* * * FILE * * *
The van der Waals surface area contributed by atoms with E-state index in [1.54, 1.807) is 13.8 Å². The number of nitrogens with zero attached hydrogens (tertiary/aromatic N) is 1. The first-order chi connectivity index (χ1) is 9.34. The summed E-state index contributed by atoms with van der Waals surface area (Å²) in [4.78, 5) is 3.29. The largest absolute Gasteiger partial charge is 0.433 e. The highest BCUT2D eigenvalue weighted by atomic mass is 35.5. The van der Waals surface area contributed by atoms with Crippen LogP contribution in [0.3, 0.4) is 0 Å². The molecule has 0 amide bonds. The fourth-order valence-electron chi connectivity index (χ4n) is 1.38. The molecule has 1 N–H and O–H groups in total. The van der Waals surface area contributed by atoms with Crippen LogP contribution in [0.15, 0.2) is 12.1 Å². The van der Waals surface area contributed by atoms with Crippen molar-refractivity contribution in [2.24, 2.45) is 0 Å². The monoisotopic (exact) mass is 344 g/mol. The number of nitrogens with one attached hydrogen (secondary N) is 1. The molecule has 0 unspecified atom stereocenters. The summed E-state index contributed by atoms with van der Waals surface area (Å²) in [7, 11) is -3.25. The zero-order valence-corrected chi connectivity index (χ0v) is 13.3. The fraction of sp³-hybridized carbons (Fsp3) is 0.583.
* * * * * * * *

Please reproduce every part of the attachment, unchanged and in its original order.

The van der Waals surface area contributed by atoms with E-state index in [1.54, 1.807) is 13.8 Å². The number of nitrogens with zero attached hydrogens (tertiary/aromatic N) is 1. The first-order chi connectivity index (χ1) is 9.34. The summed E-state index contributed by atoms with van der Waals surface area (Å²) in [4.78, 5) is 3.29. The largest absolute Gasteiger partial charge is 0.433 e. The highest BCUT2D eigenvalue weighted by atomic mass is 35.5. The van der Waals surface area contributed by atoms with Crippen LogP contribution in [0.3, 0.4) is 0 Å². The molecule has 0 amide bonds. The fourth-order valence-electron chi connectivity index (χ4n) is 1.38. The molecule has 1 N–H and O–H groups in total. The van der Waals surface area contributed by atoms with Crippen LogP contribution in [0.15, 0.2) is 12.1 Å². The van der Waals surface area contributed by atoms with Crippen molar-refractivity contribution in [2.24, 2.45) is 0 Å². The monoisotopic (exact) mass is 344 g/mol. The number of nitrogens with one attached hydrogen (secondary N) is 1. The molecule has 0 unspecified atom stereocenters. The summed E-state index contributed by atoms with van der Waals surface area (Å²) in [7, 11) is -3.25. The zero-order valence-corrected chi connectivity index (χ0v) is 13.3. The fraction of sp³-hybridized carbons (Fsp3) is 0.583.